Minneapolis-St.Paul is now the 10th worst city in the nation when it comes traffic congestion, according to results of a national traffic study released by today by the Washington-based firm Inrix, but the news isn't as grim as it sounds.
Traffic congestion in the Twin Cities actually dropped by 20 percent last year when compared with levels reported in 2007 following a trend nationally in which congestion decreased by 30 percent, the second annual National Traffic Scoreboard found.
"On average, Americans spent 13 hours less stuck in traffic in 2008 versus 2007," said Bryan Mistele, president and CEO of INRIX, the company that analyzed traffic patterns on highways in the 100 most congested metropolitan areas. "While less traffic is generally good news, the causes of it aren't necessarily something to celebrate."
The study attributed the national drop in congestion to rising foreclosure and unemployment rates, and higher fuel prices during part of 2008.
The Twin Cities ranked 13th on Inrix's 2007 survey, but moved up three spots to No. 10 mainly because congestion dropped at a faster clip in cities such as San Diego, Atlanta, Detroit, Philadelphia and Phoenix. It also cited the traffic problems that resulted from the Interstate Hwy. 35W bridge being closed while it rebuilt as a factor contributing to local congestion.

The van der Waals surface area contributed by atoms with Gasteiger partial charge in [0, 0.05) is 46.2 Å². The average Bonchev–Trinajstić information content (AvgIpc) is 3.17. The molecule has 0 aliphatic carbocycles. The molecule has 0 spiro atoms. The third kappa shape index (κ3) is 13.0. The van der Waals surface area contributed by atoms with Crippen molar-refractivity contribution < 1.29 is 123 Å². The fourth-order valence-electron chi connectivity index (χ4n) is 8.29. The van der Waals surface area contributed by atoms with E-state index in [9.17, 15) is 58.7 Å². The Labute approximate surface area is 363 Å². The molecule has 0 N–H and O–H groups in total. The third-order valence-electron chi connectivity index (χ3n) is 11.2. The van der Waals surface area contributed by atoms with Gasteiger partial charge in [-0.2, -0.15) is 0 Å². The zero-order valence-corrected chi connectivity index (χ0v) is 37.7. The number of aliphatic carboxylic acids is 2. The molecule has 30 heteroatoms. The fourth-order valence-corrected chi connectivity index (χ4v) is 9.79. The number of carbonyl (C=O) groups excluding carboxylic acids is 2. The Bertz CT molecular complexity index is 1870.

Los Angeles supplanted New York at the most congested city in the United States. The Big Apple ranked No. 2 followed by Chicago at No. 3, Dallas-Ft. Worth at No. 4 and Washington D.C. at No. 5. Ranking sixth through 10 were Houston, San Francisco, Boston, Seattle-Tacoma and the Twin Cities.
Overall, congestion dropped in 99 of the 100 cities surveyed, with only Baton Rouge, La., seeing an increase in congestion. It ranked 33rd. The travel time index also declined from 1.13 in 2007 to 1.09 in 2008. Travel time index of 1.09 means that during peak driving times a random traveler on a random trip on the roads analyzed took 9 percent extra time, on average, than if there was no congestion. The Twin Cities' travel time index was 1.13, or higher than the national average, the study said.
The worst time to drive in Minneapolis-St. Paul is between 5 and 6 p.m. Thursdays when roads are most congested, according to the report.
Like most metropolitan areas, the Twin Cities has its share of bottlenecks, which the report defined as times when average hourly speed is half or less than the uncongested speed for that segment of road. Minneapolis' worst bottleneck is the be Interstate Hwy 494 and Hwy. 169 in Eden Prairie and the I 494 interchange with Hwy. 5. The Hwy. 100 at Normandale Blvd. interchange was identified by the report as the second worst. Other bad spots included westbound I-494 at Lyndale Avenue in Bloomington, eastbound 494 at France Avenue, southbound I-35W from 11th to 17th Av. in downtown Minneapolis, and Crosstown Hwy. 62 construction zone. None of the nation's 100 worst bottlenecks were located in Minnesota.